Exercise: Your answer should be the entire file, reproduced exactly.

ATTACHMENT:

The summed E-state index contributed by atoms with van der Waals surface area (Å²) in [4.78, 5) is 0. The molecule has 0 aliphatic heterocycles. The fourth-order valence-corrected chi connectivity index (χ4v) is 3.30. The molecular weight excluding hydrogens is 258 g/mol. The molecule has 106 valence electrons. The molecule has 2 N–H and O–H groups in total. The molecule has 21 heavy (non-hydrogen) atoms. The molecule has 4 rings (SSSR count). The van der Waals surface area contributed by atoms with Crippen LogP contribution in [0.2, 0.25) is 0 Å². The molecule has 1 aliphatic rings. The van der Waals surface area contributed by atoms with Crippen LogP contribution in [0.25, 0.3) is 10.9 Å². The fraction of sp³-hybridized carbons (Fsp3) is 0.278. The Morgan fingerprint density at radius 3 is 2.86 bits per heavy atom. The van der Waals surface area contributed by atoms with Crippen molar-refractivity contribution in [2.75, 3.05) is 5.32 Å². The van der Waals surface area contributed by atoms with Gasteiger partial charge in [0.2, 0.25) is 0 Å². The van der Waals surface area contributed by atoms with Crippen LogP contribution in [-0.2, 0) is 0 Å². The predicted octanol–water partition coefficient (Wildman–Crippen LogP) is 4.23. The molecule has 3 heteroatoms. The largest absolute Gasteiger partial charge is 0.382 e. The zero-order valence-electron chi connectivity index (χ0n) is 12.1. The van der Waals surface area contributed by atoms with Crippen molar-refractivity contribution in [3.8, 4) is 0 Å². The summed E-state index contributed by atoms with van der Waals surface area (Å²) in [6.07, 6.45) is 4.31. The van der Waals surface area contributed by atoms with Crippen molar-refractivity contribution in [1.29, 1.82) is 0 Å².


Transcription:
The summed E-state index contributed by atoms with van der Waals surface area (Å²) in [4.78, 5) is 0. The molecule has 0 aliphatic heterocycles. The fourth-order valence-corrected chi connectivity index (χ4v) is 3.30. The molecular weight excluding hydrogens is 258 g/mol. The molecule has 106 valence electrons. The molecule has 2 N–H and O–H groups in total. The molecule has 21 heavy (non-hydrogen) atoms. The molecule has 4 rings (SSSR count). The van der Waals surface area contributed by atoms with Crippen LogP contribution in [0.2, 0.25) is 0 Å². The molecule has 1 aliphatic rings. The van der Waals surface area contributed by atoms with Crippen LogP contribution in [0.25, 0.3) is 10.9 Å². The fraction of sp³-hybridized carbons (Fsp3) is 0.278. The Morgan fingerprint density at radius 3 is 2.86 bits per heavy atom. The van der Waals surface area contributed by atoms with Crippen molar-refractivity contribution in [2.75, 3.05) is 5.32 Å². The van der Waals surface area contributed by atoms with Gasteiger partial charge in [0.2, 0.25) is 0 Å². The van der Waals surface area contributed by atoms with Crippen LogP contribution in [-0.2, 0) is 0 Å². The predicted octanol–water partition coefficient (Wildman–Crippen LogP) is 4.23. The molecule has 3 heteroatoms. The largest absolute Gasteiger partial charge is 0.382 e. The zero-order valence-electron chi connectivity index (χ0n) is 12.1. The van der Waals surface area contributed by atoms with Crippen molar-refractivity contribution in [3.8, 4) is 0 Å². The summed E-state index contributed by atoms with van der Waals surface area (Å²) in [6.07, 6.45) is 4.31. The van der Waals surface area contributed by atoms with Crippen molar-refractivity contribution in [1.29, 1.82) is 0 Å².